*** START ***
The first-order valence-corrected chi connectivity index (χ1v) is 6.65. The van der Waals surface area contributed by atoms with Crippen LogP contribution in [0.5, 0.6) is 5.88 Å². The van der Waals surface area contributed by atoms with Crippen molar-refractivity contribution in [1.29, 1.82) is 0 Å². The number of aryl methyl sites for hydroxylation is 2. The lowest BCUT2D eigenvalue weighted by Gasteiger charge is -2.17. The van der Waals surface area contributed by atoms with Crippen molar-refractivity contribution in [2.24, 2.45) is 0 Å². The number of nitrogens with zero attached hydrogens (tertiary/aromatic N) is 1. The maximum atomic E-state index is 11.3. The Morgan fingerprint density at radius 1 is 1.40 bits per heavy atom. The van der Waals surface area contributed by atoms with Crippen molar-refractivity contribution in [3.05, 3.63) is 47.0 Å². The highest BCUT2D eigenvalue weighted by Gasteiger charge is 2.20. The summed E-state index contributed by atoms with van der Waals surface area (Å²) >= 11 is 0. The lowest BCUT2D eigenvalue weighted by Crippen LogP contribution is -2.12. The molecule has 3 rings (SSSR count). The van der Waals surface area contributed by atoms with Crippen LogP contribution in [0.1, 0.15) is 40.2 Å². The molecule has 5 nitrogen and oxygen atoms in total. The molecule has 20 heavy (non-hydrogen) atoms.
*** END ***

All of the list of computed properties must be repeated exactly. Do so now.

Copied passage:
The first-order valence-corrected chi connectivity index (χ1v) is 6.65. The van der Waals surface area contributed by atoms with Crippen LogP contribution in [0.5, 0.6) is 5.88 Å². The van der Waals surface area contributed by atoms with Crippen molar-refractivity contribution in [1.29, 1.82) is 0 Å². The number of aryl methyl sites for hydroxylation is 2. The lowest BCUT2D eigenvalue weighted by Gasteiger charge is -2.17. The van der Waals surface area contributed by atoms with Crippen molar-refractivity contribution in [2.24, 2.45) is 0 Å². The number of nitrogens with zero attached hydrogens (tertiary/aromatic N) is 1. The maximum atomic E-state index is 11.3. The Morgan fingerprint density at radius 1 is 1.40 bits per heavy atom. The van der Waals surface area contributed by atoms with Crippen molar-refractivity contribution in [3.05, 3.63) is 47.0 Å². The highest BCUT2D eigenvalue weighted by Gasteiger charge is 2.20. The summed E-state index contributed by atoms with van der Waals surface area (Å²) >= 11 is 0. The lowest BCUT2D eigenvalue weighted by Crippen LogP contribution is -2.12. The molecule has 3 rings (SSSR count). The van der Waals surface area contributed by atoms with Crippen LogP contribution in [0.1, 0.15) is 40.2 Å². The molecule has 5 nitrogen and oxygen atoms in total. The molecule has 20 heavy (non-hydrogen) atoms.